A computational platform for robotized fluorescence microscopy (I): High-content image-based cell-cycle analysis

Research output: Contribution to journalArticle

Abstract

Hardware automation and software development have allowed a dramatic increase of throughput in both acquisition and analysis of images by associating an optimized statistical significance with fluorescence microscopy. Despite the numerous common points between fluorescence microscopy and flow cytometry (FCM), the enormous amount of applications developed for the latter have found relatively low space among the modern high-resolution imaging techniques. With the aim to fulfill this gap, we developed a novel computational platform named A.M.I.CO. (Automated Microscopy for Image-Cytometry) for the quantitative analysis of images from widefield and confocal robotized microscopes. Thanks to the setting up of both staining protocols and analysis procedures, we were able to recapitulate many FCM assays. In particular, we focused on the measurement of DNA content and the reconstruction of cell-cycle profiles with optimal parameters. Standard automated microscopes were employed at the highest optical resolution (200 nm), and white-light sources made it possible to perform an efficient multiparameter analysis. DNA- and protein-content measurements were complemented with image-derived information on their intracellular spatial distribution. Notably, the developed tools create a direct link between image-analysis and acquisition. It is therefore possible to isolate target populations according to a definite quantitative profile, and to relocate physically them for diffraction-limited data acquisition. Thanks to its flexibility and analysis-driven acquisition, A.M.I.CO. can integrate flow, image-stream and laser-scanning cytometry analysis, providing high-resolution intracellular analysis with a previously unreached statistical relevance.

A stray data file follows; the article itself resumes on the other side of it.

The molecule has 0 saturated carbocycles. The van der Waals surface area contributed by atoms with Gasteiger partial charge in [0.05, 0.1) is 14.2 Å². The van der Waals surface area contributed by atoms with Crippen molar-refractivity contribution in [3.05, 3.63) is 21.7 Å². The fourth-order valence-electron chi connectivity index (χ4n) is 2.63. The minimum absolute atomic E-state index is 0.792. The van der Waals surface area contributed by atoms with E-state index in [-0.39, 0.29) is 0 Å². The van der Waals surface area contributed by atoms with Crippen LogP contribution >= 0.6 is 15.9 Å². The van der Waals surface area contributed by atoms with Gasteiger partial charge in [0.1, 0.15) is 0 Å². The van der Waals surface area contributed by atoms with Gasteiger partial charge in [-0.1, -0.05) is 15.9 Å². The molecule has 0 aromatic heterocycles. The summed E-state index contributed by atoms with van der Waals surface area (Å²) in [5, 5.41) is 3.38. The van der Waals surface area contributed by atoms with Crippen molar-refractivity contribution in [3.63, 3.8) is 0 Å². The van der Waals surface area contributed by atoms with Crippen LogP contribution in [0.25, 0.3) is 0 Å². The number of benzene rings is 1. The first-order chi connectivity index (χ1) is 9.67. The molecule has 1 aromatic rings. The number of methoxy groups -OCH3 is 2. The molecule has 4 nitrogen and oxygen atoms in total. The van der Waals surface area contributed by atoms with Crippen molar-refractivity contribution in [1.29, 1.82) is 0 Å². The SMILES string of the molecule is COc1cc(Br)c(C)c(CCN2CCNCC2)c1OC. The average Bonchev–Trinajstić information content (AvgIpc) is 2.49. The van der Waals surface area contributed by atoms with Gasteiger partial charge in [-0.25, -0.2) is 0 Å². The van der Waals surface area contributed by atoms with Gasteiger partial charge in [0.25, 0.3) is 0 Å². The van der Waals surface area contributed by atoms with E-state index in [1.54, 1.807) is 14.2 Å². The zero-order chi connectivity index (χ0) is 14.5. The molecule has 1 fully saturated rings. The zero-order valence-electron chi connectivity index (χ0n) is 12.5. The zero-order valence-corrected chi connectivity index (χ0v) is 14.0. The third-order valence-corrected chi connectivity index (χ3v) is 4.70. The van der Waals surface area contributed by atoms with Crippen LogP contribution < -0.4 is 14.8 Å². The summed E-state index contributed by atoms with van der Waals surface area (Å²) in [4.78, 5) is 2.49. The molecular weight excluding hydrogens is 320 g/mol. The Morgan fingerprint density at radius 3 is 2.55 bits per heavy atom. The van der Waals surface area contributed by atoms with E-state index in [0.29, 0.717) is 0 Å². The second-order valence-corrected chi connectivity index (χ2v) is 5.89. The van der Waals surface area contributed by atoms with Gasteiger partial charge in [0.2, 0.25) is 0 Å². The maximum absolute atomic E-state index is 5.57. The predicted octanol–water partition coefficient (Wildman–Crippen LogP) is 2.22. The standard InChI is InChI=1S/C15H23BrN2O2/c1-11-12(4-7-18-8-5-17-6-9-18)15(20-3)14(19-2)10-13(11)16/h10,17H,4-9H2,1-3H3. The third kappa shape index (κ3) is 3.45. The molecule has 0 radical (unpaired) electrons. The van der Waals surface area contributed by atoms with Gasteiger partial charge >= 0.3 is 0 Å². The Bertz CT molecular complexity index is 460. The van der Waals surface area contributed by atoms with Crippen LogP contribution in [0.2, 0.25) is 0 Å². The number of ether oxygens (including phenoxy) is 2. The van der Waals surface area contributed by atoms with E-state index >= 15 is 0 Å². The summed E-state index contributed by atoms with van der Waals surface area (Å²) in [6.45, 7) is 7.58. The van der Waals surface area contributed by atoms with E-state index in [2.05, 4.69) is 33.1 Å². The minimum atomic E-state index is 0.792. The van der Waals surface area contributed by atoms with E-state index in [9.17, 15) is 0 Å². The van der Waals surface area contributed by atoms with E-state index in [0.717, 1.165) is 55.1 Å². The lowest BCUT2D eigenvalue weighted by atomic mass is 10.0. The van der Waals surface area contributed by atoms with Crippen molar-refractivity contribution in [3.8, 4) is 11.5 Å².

Original languageEnglish
Pages (from-to)333-343
Number of pages11
JournalCytometry Part A
Volume83 A
Issue number4
DOIs
Publication statusPublished - Apr 2013

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Carbon Monoxide
Fluorescence Microscopy
Cell Cycle
Flow Cytometry
Laser Scanning Cytometry
Image Cytometry
Health Services Needs and Demand
Automation
DNA
Microscopy
Software
Staining and Labeling
Light
Proteins

Keywords

  • Automated microscopy
  • Cell-cycle
  • Image analysis
  • Image-cytometry

ASJC Scopus subject areas

  • Cell Biology
  • Histology
  • Pathology and Forensic Medicine

Cite this

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abstract = "Hardware automation and software development have allowed a dramatic increase of throughput in both acquisition and analysis of images by associating an optimized statistical significance with fluorescence microscopy. Despite the numerous common points between fluorescence microscopy and flow cytometry (FCM), the enormous amount of applications developed for the latter have found relatively low space among the modern high-resolution imaging techniques. With the aim to fulfill this gap, we developed a novel computational platform named A.M.I.CO. (Automated Microscopy for Image-Cytometry) for the quantitative analysis of images from widefield and confocal robotized microscopes. Thanks to the setting up of both staining protocols and analysis procedures, we were able to recapitulate many FCM assays. In particular, we focused on the measurement of DNA content and the reconstruction of cell-cycle profiles with optimal parameters. Standard automated microscopes were employed at the highest optical resolution (200 nm), and white-light sources made it possible to perform an efficient multiparameter analysis. DNA- and protein-content measurements were complemented with image-derived information on their intracellular spatial distribution. Notably, the developed tools create a direct link between image-analysis and acquisition. It is therefore possible to isolate target populations according to a definite quantitative profile, and to relocate physically them for diffraction-limited data acquisition. Thanks to its flexibility and analysis-driven acquisition, A.M.I.CO. can integrate flow, image-stream and laser-scanning cytometry analysis, providing high-resolution intracellular analysis with a previously unreached statistical relevance.",
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